Easy DIY Hummingbird Nectar


  • 1 part white sugar
  • 4 parts water


  1. Mix the sugar and water in a sauce pan.
  2. Bring mixture to a boil.
  3. Remove from heat and let cool.
  4. Store extra nectar in the refrigerator for up to 2 weeks. 

Notes & Feeder Care:

Do NOT adjust the mix! Keep the mix at 1:4 ratio sugar to water. Nectar concentrations vary greatly among a variety of plants hummingbirds visit, but they are typically low in sugar. Recipes with a higher concentration of sugar do not necessarily benefit hummingbirds because it cannot travel up the grooves of their tongue easily and may also damage kidneys and liver. White sugar and water only! No honey, brown sugar, maple syrup etc. Pure sucrose is what they need to survive. We do NOT recommend red dye, as it is not necessary and can be harmful. 

Your hummingbird feeders need to be cleaned, and nectar changed every 3-4 days--more often in hotter weather. If you see black spots inside your feeder, this is mold and you will need to scrub it out with a good bottle brush; but if you can't reach it with a bottle brush you can add some sand with water and shake the feeder to remove the mold. You should never use harsh detergent to clean your feeder. Rinse out each time you change your nectar with hot water, and if you do this on a regular basis you should not have a problem with mold inside the feeder. Don't fill the feeder more than half full, because they won't be able to drink it all before it will need to be changed. Don’t hang it in full sun, it makes the nectar go bad faster.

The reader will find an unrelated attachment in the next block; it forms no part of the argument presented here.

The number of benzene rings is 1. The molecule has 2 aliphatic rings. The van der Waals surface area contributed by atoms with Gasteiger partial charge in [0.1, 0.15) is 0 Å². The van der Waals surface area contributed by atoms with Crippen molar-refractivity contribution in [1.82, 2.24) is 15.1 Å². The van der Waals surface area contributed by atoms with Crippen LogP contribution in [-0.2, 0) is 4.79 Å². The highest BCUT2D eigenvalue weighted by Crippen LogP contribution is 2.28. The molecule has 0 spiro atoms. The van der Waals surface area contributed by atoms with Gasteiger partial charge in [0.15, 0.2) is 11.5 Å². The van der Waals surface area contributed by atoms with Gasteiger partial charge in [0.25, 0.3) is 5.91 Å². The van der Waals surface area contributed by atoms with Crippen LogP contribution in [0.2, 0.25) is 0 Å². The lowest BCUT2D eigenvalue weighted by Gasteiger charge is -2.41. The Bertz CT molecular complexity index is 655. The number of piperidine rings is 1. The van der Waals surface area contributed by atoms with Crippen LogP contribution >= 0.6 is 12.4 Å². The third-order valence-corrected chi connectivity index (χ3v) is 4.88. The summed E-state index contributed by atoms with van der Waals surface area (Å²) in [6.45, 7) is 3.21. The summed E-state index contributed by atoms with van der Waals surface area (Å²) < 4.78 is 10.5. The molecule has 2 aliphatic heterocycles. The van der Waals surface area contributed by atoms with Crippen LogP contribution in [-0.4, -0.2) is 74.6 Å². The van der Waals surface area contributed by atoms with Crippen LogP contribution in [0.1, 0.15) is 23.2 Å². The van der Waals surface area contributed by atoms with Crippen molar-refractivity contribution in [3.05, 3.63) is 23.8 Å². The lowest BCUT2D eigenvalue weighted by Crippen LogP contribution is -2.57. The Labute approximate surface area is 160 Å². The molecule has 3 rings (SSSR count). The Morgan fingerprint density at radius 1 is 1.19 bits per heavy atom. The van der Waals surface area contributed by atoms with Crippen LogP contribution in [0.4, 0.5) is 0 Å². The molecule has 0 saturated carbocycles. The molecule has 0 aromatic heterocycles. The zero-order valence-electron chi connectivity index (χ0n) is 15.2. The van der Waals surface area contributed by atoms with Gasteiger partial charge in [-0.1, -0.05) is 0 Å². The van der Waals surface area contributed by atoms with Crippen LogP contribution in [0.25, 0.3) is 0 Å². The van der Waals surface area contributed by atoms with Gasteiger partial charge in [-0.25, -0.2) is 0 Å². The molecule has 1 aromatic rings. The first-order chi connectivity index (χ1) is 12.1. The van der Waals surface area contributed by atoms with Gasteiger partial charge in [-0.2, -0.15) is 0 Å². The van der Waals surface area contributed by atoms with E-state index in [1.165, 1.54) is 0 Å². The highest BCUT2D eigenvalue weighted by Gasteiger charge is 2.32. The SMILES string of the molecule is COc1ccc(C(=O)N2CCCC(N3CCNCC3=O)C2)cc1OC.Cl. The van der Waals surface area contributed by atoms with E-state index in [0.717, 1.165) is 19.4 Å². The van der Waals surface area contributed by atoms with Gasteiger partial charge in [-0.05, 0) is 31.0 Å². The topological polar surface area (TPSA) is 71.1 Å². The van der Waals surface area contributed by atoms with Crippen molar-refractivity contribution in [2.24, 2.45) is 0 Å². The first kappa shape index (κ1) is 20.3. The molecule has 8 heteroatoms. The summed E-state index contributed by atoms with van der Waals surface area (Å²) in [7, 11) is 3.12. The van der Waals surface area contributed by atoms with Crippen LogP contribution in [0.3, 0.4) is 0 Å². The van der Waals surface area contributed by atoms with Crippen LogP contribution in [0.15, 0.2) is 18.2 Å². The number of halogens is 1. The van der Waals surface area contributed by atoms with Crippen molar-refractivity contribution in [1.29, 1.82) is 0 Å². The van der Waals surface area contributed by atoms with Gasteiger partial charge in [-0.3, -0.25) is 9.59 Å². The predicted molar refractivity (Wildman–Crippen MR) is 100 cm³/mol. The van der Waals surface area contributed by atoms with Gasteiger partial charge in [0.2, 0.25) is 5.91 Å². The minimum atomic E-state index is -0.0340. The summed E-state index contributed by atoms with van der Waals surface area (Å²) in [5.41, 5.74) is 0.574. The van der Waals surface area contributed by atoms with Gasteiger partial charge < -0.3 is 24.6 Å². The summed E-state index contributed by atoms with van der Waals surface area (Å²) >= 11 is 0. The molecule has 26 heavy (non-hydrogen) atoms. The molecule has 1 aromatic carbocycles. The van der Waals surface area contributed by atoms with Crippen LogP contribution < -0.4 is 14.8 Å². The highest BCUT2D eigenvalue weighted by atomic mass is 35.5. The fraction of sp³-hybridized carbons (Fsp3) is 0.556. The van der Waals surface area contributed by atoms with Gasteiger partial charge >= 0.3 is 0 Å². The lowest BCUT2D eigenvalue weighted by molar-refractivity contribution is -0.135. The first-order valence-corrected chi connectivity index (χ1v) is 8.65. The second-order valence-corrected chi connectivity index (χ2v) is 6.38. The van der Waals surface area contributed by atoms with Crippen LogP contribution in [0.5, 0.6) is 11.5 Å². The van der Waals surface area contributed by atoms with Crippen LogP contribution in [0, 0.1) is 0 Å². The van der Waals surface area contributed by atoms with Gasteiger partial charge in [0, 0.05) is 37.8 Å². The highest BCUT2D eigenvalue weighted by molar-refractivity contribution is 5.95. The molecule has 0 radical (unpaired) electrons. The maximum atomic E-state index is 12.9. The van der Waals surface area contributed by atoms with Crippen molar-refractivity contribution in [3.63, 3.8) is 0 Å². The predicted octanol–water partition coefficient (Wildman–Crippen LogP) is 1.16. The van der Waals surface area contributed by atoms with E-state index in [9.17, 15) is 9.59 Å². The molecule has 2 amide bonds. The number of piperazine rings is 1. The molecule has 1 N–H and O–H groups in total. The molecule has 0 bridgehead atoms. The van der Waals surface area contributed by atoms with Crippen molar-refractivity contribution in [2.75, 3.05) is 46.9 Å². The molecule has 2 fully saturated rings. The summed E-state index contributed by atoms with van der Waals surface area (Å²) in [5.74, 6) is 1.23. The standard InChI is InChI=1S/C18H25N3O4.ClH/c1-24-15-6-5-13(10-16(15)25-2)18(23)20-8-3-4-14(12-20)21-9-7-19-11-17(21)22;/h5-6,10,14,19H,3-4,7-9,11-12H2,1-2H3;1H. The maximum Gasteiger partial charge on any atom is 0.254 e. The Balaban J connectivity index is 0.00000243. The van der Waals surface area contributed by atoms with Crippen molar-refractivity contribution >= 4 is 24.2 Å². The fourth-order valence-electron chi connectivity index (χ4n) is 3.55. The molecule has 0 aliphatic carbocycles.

Attracting Hummingbirds with your feeder is very easy- just hang it up and they will come! You do need to hang it up at least 4ft. off the ground and away from branches that could give cats a chance to attack them. If your feeder doesn’t have any red parts to it, try tying a piece of red ribbon to it.The more feeders you have, the more hummingbirds you will attract.The most common hummingbird in this area is called the Anna’s hummingbird.The male has a red head and throat and both the males and females are bronze-green on the back. The females have a small red patch on their throat. They stay here all year round. Their nests are about the size of a quarter and disguised with bits of lichen.

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